“If I were writing the story…” Castle references character motivation for murder in one of his novels and how it relates to the real-life murder he and Beckett are investigating. It’s a bit of fun genius on the part of the ABC marketing team. While Castle writes his Heat Wave series during the show, ABC and Hyperion Books published the actual Heat Wave books by Richard Castle; their entirety in character, right down to the books' dedications. Marvel Comics also released a graphic novel based on Castle’s hit character (prior to Nikki Heat, whom he based off of Beckett), Derrick Storm: Castle: Richard Castle’s Deadly Storm. There’s also a Derrick Storm book series and all books by “Richard Castle” have hit the New York Times Best Seller list.

While this is an interesting, marketable ploy by a large conglomerate, it’s also indicative of audience appetite for cross-media offerings. If you’ve got a script, consider what other form it could live in: Graphic novel? Paperback? The more you have written in your constructed world of the story, the more marketable IP you have. In fact, Final Draft featured a handy blog post just prior to Christmas about the adaptation process, which you can read here. While it was focused on holiday movies, the same rules apply for other genres.

Giving the audience what they want 

Castle was one of those shows that knew what its target audience wanted: A romance between Beckett and Castle, unique and niche (but not too gruesome) cases to solve that would suit a mystery writer, and characters with flair. While Castle and Beckett were the heart of the show, they were surrounded by a slew of lovable supporting characters who received storylines and backstory that made the world of Castle feel more fully realized. Castle’s vivacious, ex-Broadway star mother (Susan Sullivan), his over-achiever daughter (Molly C. Quinn), who usually parents Castle more than he parents her, NYPD partners Esposito (Jon Huertas) and Ryan (Seamus Dever), who round out Beckett’s team, the coroner Lanie (Tamala Jones), and the captains — first Montgomery (Ruben Santiago-Hudson) and then Gates (Penny Johnson Jerald).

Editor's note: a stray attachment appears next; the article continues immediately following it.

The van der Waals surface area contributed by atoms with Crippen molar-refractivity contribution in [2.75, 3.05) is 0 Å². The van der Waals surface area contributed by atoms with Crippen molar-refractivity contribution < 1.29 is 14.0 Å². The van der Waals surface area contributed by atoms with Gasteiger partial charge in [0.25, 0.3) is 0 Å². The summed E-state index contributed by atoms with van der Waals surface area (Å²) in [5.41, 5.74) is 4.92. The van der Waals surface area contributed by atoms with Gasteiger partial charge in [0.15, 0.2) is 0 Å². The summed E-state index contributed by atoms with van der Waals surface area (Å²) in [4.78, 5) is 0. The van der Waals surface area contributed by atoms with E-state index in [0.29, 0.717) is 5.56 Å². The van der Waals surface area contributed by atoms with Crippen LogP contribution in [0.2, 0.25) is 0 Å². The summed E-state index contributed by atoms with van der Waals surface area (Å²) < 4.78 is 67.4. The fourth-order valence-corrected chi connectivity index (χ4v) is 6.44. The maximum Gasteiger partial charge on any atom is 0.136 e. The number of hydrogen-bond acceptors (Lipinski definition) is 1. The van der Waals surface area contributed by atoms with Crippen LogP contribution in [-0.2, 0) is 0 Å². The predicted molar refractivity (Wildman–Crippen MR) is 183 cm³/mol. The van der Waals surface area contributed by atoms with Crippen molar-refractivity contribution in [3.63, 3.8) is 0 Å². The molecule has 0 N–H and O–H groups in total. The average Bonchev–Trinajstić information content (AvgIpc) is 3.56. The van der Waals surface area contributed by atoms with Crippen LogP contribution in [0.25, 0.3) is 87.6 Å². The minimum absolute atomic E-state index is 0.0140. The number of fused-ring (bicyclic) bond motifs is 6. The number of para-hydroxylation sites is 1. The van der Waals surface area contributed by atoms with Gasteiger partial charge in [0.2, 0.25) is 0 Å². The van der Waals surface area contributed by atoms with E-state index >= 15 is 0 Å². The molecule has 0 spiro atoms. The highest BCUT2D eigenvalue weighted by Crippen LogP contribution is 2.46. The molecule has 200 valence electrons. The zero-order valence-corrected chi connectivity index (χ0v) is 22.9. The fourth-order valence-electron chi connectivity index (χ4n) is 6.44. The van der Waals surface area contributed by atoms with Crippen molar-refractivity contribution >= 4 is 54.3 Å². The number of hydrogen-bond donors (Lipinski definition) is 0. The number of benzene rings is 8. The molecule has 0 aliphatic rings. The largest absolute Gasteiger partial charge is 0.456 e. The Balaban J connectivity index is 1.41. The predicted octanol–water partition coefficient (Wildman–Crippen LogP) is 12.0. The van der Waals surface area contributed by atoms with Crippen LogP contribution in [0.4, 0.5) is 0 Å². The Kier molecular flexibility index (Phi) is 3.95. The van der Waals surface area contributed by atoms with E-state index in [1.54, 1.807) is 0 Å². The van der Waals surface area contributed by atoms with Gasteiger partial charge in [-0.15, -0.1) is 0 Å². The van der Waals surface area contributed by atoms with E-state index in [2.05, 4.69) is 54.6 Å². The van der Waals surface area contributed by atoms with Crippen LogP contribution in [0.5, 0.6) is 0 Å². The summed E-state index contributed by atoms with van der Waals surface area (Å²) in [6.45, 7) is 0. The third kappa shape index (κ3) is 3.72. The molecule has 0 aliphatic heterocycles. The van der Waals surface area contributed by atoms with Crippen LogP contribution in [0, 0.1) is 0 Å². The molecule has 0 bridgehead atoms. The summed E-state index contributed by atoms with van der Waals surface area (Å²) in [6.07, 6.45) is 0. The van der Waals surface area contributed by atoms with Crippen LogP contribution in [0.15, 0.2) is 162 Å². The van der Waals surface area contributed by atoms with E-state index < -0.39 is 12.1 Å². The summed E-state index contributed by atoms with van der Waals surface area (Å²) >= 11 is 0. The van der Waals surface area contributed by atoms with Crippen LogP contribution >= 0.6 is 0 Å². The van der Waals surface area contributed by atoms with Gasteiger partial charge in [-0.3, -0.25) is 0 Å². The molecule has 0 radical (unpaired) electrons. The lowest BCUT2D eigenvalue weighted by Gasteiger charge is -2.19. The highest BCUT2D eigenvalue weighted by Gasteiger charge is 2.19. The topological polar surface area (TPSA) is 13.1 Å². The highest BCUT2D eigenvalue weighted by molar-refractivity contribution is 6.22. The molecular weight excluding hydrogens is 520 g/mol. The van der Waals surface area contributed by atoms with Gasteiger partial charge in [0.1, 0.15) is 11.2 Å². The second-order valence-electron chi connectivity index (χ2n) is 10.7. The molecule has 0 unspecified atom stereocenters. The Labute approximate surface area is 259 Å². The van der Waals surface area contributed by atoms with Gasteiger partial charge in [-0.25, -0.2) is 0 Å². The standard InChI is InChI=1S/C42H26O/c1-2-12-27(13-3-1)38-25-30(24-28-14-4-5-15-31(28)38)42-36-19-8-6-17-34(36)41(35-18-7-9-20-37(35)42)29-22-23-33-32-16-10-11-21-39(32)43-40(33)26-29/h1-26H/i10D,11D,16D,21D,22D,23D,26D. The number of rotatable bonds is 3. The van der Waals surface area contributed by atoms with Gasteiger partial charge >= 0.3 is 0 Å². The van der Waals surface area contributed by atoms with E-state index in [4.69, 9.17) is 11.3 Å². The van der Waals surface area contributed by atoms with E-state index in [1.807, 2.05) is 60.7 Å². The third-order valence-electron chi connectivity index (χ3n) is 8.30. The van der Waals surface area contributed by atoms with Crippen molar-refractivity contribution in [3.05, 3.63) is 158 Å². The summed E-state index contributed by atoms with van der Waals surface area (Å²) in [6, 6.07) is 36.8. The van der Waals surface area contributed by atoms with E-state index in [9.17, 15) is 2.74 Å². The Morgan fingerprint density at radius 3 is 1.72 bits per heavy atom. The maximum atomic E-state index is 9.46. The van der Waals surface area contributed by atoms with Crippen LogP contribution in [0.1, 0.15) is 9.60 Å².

The romance between the two leads flourished slowly, over multiple seasons, in a way that used to be common for network shows when they were given more than a season to grow legs and audiences had an attention span for more than eight-episode seasons. There was more incentive to keep tuning back in because you were constantly on the hook to find out will they/won’t they, knowing that eventually, they would.

In retrospect

Castle is a good watch (and script read!) for procedural (and Nathan Fillion!) fans — at least the first few seasons are, before the story starts to meander after the lead characters finally get together. Which begs the question, should you really give an audience what they think they want?

The show is also easy to break down for new screenwriters; a flashier study of murder mysteries. “It’s just so senseless,” Castle states in the pilot. “Murder usually is,” his daughter Alexis responds. “No. Murder usually makes a great deal of sense. Passion, greed, politics. What’s senseless here are the stories the killer chose," Castle said. Those stories give him pause, make the audience think beyond the obvious and experience the beauty of the what if in writing.

Catch all eight seasons of Castle on Amazon Prime.